For many years, the conventional wisdom was that if your Essbase server was failing to start, you should run it in the foreground to see any messages that might be displayed to the console, but not logged into the Essbase.log file. With the pre-11.1.2.x versions, this was usually quite simple. In fact, if you had your environment variables set right, all you needed to do is type in ‘essbase’ at a command prompt regardless of what directory and your Essbase server would start before your eyes.
According to the Essbase Database Administrator’s Guide (dbag), it states that the ability to run Essbase in the foreground is no longer supported as of version 18.104.22.168.100. With the 11.1.2.x versions and their more complicated directory structure (some static files stored in …Oracle/Middleware/EPMSystem11R1/products…. and some files stored in …Oracle/Middleware/user_projects/epmsystem1/…); starting Essbase in the foreground can be challenging if you don’t use this simple hack.
If we open a command prompt and navigate to the …/Oracle/Middleware/EPMSystem11R1/products/Essbase/EssbaseServer/bin directory and type in ‘essbase’, you will likely see a message about an improper ESSBASEPATH, or maybe a message about the Locale.
In later versions, Essbase needs to reference files from different folders. We have two options, we can either set up the proper environment variables or we can do what Oracle has done with their ESSCMD and ESSMSH executables. I like to hijack the “startEsscmd.cmd” script that is installed with the Essbase Client in …/Oracle/Middleware/EPMSystem11R1/products/Essbase/EssbaseClient/bin directory.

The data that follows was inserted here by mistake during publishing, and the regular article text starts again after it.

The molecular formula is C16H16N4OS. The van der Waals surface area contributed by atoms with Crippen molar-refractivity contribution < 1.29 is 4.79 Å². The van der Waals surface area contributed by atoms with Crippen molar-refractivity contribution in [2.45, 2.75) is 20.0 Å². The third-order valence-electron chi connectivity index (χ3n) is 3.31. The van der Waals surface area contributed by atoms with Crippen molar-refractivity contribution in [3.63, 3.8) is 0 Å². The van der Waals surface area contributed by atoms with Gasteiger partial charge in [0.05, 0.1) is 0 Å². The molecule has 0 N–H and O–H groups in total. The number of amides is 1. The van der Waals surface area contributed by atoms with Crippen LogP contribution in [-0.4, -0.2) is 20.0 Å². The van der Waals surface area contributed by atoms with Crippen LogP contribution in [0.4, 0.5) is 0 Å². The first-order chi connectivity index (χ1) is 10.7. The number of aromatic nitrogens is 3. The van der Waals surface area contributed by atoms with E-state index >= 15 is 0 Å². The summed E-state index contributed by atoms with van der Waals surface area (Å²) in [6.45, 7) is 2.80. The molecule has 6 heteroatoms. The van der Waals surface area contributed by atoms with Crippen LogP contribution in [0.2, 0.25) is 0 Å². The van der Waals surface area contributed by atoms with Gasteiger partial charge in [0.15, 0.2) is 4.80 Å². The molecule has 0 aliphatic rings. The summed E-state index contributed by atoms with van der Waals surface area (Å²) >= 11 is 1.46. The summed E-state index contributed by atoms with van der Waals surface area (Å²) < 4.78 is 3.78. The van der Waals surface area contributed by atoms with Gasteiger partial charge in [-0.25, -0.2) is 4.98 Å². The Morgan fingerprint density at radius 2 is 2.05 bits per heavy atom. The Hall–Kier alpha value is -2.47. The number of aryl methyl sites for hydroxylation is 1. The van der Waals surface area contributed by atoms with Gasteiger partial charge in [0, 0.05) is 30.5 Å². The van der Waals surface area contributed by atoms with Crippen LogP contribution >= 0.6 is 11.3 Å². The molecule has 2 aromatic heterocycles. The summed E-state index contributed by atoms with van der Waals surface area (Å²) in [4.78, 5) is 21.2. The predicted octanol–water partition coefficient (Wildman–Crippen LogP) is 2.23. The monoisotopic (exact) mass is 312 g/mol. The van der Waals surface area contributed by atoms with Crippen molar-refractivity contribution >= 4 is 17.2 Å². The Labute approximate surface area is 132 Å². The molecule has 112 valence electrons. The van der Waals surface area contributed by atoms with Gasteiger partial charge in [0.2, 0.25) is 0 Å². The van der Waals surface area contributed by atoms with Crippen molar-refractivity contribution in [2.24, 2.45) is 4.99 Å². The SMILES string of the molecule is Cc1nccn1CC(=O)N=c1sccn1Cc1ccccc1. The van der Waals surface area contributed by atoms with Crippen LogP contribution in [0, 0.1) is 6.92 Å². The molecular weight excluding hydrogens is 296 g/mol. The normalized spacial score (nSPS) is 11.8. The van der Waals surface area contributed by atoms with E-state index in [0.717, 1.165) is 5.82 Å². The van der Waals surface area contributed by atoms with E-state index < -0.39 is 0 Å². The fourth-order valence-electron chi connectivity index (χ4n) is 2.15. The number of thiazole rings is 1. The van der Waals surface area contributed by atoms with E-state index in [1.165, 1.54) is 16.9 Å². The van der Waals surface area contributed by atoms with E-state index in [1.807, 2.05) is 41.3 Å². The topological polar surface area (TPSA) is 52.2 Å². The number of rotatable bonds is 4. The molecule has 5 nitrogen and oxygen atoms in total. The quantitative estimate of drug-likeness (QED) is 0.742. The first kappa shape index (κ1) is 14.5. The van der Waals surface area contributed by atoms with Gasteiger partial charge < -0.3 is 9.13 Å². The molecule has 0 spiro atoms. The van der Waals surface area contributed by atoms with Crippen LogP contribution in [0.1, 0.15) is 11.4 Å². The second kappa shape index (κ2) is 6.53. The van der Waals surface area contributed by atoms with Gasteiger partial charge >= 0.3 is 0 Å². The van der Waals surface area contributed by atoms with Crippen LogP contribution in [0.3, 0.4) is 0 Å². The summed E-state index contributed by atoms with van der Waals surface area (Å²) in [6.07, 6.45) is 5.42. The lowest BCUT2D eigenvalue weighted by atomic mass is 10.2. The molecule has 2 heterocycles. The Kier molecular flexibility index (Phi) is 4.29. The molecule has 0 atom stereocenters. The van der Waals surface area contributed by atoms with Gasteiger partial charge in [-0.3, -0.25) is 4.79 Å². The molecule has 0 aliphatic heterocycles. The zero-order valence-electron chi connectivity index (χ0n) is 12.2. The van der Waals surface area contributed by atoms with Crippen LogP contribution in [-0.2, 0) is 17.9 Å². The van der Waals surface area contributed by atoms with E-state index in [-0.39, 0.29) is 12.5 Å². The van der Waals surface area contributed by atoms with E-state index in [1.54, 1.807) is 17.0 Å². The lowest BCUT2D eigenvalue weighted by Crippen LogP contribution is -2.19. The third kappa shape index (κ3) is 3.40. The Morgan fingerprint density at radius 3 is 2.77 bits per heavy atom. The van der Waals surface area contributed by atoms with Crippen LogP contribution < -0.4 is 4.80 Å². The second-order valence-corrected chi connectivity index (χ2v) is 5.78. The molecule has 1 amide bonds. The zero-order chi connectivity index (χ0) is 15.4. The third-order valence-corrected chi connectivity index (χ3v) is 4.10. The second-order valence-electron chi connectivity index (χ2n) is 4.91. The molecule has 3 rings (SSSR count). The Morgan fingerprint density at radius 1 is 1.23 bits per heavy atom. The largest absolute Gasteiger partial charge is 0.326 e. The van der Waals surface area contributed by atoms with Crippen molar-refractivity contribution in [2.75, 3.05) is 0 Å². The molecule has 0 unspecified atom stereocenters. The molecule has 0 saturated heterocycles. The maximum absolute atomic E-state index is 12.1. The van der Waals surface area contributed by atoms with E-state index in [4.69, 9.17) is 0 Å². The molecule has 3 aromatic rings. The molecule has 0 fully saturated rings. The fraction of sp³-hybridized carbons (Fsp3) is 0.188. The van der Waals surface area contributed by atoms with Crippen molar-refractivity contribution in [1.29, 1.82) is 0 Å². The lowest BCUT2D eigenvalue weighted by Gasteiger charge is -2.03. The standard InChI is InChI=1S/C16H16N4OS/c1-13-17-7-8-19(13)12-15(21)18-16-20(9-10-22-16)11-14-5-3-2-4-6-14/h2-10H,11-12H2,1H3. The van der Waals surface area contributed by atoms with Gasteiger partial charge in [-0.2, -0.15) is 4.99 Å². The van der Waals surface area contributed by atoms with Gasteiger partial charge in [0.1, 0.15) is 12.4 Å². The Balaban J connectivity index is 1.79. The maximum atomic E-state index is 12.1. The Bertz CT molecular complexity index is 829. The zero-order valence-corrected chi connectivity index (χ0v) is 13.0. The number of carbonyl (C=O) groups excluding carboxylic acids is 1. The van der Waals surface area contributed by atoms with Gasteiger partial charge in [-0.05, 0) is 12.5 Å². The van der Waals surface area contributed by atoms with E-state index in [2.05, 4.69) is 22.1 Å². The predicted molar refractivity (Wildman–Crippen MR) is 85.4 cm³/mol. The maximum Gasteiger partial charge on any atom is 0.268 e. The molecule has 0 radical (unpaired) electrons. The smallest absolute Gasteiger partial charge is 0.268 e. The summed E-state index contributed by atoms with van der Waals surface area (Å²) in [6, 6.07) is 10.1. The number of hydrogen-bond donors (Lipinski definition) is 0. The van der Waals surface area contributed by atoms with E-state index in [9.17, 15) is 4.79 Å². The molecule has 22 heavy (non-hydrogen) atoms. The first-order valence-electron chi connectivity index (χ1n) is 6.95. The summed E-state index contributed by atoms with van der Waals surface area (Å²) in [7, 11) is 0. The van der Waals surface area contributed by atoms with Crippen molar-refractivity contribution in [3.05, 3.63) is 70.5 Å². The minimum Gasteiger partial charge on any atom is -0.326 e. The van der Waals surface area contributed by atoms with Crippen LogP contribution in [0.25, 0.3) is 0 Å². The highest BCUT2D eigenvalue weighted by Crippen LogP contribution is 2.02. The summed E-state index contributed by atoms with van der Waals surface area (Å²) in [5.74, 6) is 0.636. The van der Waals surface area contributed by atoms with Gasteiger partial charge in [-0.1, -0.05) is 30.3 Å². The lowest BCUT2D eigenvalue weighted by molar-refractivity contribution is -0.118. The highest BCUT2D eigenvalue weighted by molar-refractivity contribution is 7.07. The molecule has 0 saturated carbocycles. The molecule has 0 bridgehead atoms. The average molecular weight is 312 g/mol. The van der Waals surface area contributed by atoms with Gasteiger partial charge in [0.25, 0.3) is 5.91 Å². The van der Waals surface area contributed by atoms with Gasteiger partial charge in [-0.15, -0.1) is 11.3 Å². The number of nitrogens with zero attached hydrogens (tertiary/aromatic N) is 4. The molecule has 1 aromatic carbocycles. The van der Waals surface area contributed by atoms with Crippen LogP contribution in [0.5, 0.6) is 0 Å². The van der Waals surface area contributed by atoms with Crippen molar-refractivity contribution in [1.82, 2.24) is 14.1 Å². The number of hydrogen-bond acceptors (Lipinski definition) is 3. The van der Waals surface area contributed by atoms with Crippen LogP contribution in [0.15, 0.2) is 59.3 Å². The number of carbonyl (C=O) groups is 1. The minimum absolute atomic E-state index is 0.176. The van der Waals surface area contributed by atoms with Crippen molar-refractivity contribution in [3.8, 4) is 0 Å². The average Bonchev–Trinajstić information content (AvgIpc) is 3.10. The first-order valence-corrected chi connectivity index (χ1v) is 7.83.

Simply save a copy of the “startEsscmd.cmd” script as “startEssbase.cmd”. Edit the new “startEssbase.cmd” script and change the “%ARBORPATH%\bin\ESSCMD.exe %*” line to “%ARBORPATH%\bin\ESSBASE.exe %*”. Then, save the startEssbase.cmd file and when you double-click it in Windows, Essbase will run in that window. Now you can use those old school Essbase commands in the foreground and rebuild the Essbase.sec file if absolutely necessary.
Of course, this is unsupported and with the advances in Essbase, it’s probably not even necessary since Essbase runs much better now than it did in the 9.3.x and early 11.1.1.x days. The only time I have had to do this is when the Essbase.sec is corrupted beyond repair, but starting in version 22.214.171.124, I believe, Essbase tries to create a new Essbase.sec file automatically if it’s missing. It’s not very often that these steps are needed, but I wanted to document them just in case anyone is running on an old version out there. If you are on EPM version 126.96.36.199 or older, please consider an upgrade. I know a guy that can help with that.